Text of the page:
Quantum mechanics is a set of fundamental laws of Nature governing the behavior of tiny, microscopic particles like electrons and nuclei. Unlike everyday objects, such microscopic particles do not need to possess a definite position or speed. Rather, they can be in an ambiguous superposition state in which a particle can be simultaneously present in multiple locations. Such counterintuitive behaviors of the fundamental particles lead to unusual properties in novel quantum systems and inspire new paradigms in information processing.
The quantum science research at HKUST revolves around the four key areas of quantum materials, quantum control, quantum devices, and quantum software. Our full-stack approach covers all the way from the basic research in quantum enablers (natural and artificial materials) to the fabrication of devices (for instance, with ultracold atoms and solid-state qubits) and paves the way for technological applications (like simulation and sensing).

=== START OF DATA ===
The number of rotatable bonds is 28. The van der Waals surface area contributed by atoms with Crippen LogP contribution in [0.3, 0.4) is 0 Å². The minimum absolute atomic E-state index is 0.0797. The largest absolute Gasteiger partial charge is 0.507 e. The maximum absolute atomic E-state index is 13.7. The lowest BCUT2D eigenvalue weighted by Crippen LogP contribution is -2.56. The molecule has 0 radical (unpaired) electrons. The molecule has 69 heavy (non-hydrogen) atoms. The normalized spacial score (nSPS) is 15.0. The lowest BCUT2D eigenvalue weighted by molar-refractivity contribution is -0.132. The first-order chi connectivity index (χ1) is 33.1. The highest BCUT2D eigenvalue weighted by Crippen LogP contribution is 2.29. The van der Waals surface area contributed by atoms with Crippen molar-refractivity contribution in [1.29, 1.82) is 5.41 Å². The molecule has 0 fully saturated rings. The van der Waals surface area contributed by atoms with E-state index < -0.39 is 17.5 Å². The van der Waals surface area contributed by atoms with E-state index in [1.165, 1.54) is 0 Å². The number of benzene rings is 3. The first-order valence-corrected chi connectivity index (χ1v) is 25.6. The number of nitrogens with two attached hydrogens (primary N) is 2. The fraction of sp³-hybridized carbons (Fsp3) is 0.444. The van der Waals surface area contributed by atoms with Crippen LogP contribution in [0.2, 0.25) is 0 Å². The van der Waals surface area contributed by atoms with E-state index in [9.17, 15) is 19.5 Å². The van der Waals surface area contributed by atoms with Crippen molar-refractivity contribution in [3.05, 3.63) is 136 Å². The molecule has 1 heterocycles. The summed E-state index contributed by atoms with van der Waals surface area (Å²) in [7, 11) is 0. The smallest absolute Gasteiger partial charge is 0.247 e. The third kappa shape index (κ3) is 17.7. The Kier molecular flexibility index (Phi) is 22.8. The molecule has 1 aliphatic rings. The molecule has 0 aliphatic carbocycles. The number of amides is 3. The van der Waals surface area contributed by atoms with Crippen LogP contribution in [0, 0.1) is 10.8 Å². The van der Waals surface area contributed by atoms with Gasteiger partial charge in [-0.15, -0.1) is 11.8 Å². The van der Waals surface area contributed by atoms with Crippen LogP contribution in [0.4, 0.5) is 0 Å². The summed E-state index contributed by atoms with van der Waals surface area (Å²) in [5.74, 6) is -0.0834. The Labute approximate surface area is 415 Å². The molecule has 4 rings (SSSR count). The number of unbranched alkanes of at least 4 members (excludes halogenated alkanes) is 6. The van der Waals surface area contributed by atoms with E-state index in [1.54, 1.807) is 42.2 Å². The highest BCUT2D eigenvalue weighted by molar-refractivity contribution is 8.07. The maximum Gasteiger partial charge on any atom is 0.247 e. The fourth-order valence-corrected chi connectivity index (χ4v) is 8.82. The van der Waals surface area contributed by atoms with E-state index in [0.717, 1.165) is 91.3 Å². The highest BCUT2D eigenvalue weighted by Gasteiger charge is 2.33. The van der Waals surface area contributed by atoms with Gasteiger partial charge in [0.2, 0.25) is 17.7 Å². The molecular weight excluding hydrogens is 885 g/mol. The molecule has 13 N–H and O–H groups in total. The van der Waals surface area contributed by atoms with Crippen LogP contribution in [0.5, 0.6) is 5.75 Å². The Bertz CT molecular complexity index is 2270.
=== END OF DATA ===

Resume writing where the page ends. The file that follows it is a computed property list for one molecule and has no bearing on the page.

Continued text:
We use molecular beam epitaxy (MBE) and scanning tunnelling microscopy (STM) to fabricate and investigate a variety of novel low-dimensional quantum materials.
This CRF project aims at searching for new quantum matter and further understand the underlying physics in engineered atomic systems.
In this project, we use qubit based on point defect in diamond to realize sensing under extreme conditions.